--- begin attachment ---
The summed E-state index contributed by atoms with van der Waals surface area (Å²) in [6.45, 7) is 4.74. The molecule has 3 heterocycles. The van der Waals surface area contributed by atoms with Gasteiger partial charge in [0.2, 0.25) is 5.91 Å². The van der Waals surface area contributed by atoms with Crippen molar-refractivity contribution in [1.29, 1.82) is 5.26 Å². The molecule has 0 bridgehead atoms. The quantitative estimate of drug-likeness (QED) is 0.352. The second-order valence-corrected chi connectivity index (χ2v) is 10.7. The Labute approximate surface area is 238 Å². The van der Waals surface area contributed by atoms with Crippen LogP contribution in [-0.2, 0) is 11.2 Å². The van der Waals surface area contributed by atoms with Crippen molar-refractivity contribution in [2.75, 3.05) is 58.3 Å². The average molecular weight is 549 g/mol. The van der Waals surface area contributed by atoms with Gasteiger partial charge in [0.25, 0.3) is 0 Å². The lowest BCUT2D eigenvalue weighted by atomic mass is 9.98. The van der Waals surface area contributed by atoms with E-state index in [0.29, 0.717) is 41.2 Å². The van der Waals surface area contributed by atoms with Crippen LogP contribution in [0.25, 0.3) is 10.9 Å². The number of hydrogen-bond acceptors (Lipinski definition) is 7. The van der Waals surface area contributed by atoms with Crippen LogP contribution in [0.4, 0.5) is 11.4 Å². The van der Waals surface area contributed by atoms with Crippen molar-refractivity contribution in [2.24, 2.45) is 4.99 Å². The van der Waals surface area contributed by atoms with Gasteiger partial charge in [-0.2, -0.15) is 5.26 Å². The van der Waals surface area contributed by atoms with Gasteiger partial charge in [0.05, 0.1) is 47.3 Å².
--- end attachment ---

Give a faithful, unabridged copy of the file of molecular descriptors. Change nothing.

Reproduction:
The summed E-state index contributed by atoms with van der Waals surface area (Å²) in [6.45, 7) is 4.74. The molecule has 3 heterocycles. The van der Waals surface area contributed by atoms with Gasteiger partial charge in [0.2, 0.25) is 5.91 Å². The van der Waals surface area contributed by atoms with Crippen molar-refractivity contribution in [1.29, 1.82) is 5.26 Å². The molecule has 0 bridgehead atoms. The quantitative estimate of drug-likeness (QED) is 0.352. The second-order valence-corrected chi connectivity index (χ2v) is 10.7. The Labute approximate surface area is 238 Å². The van der Waals surface area contributed by atoms with Crippen LogP contribution in [-0.2, 0) is 11.2 Å². The van der Waals surface area contributed by atoms with Crippen molar-refractivity contribution in [2.75, 3.05) is 58.3 Å². The average molecular weight is 549 g/mol. The van der Waals surface area contributed by atoms with Gasteiger partial charge in [0.25, 0.3) is 0 Å². The lowest BCUT2D eigenvalue weighted by atomic mass is 9.98. The van der Waals surface area contributed by atoms with E-state index in [0.29, 0.717) is 41.2 Å². The van der Waals surface area contributed by atoms with Crippen LogP contribution in [0.25, 0.3) is 10.9 Å². The number of hydrogen-bond acceptors (Lipinski definition) is 7. The van der Waals surface area contributed by atoms with Crippen LogP contribution in [0.4, 0.5) is 11.4 Å². The van der Waals surface area contributed by atoms with Crippen molar-refractivity contribution in [2.24, 2.45) is 4.99 Å². The van der Waals surface area contributed by atoms with Gasteiger partial charge in [-0.2, -0.15) is 5.26 Å². The van der Waals surface area contributed by atoms with Gasteiger partial charge in [0.05, 0.1) is 47.3 Å².